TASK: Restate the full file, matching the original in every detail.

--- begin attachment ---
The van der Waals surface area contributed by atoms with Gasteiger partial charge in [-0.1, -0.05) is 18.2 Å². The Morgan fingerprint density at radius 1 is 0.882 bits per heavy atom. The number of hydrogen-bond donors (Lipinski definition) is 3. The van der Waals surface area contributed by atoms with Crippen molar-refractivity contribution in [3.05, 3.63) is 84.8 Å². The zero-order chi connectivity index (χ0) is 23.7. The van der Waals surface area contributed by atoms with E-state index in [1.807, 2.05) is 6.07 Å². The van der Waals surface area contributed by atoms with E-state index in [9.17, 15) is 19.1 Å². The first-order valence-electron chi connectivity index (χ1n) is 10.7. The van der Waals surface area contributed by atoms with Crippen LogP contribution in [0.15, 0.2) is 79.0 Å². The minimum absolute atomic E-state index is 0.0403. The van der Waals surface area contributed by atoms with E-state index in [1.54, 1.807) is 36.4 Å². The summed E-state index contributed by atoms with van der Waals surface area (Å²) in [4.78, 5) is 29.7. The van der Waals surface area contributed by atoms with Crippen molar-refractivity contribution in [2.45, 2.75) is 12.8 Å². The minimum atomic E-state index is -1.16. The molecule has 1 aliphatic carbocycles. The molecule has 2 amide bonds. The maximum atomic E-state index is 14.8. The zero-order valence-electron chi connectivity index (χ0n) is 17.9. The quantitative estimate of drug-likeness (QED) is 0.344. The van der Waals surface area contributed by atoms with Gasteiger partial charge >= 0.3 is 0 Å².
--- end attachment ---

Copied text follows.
The van der Waals surface area contributed by atoms with Gasteiger partial charge in [-0.1, -0.05) is 18.2 Å². The Morgan fingerprint density at radius 1 is 0.882 bits per heavy atom. The number of hydrogen-bond donors (Lipinski definition) is 3. The van der Waals surface area contributed by atoms with Crippen molar-refractivity contribution in [3.05, 3.63) is 84.8 Å². The zero-order chi connectivity index (χ0) is 23.7. The van der Waals surface area contributed by atoms with E-state index in [1.807, 2.05) is 6.07 Å². The van der Waals surface area contributed by atoms with E-state index in [9.17, 15) is 19.1 Å². The first-order valence-electron chi connectivity index (χ1n) is 10.7. The van der Waals surface area contributed by atoms with Crippen LogP contribution in [0.15, 0.2) is 79.0 Å². The minimum absolute atomic E-state index is 0.0403. The van der Waals surface area contributed by atoms with E-state index in [1.54, 1.807) is 36.4 Å². The summed E-state index contributed by atoms with van der Waals surface area (Å²) in [4.78, 5) is 29.7. The van der Waals surface area contributed by atoms with Crippen molar-refractivity contribution in [2.45, 2.75) is 12.8 Å². The minimum atomic E-state index is -1.16. The molecule has 1 aliphatic carbocycles. The molecule has 2 amide bonds. The maximum atomic E-state index is 14.8. The zero-order valence-electron chi connectivity index (χ0n) is 17.9. The quantitative estimate of drug-likeness (QED) is 0.344. The van der Waals surface area contributed by atoms with Gasteiger partial charge >= 0.3 is 0 Å².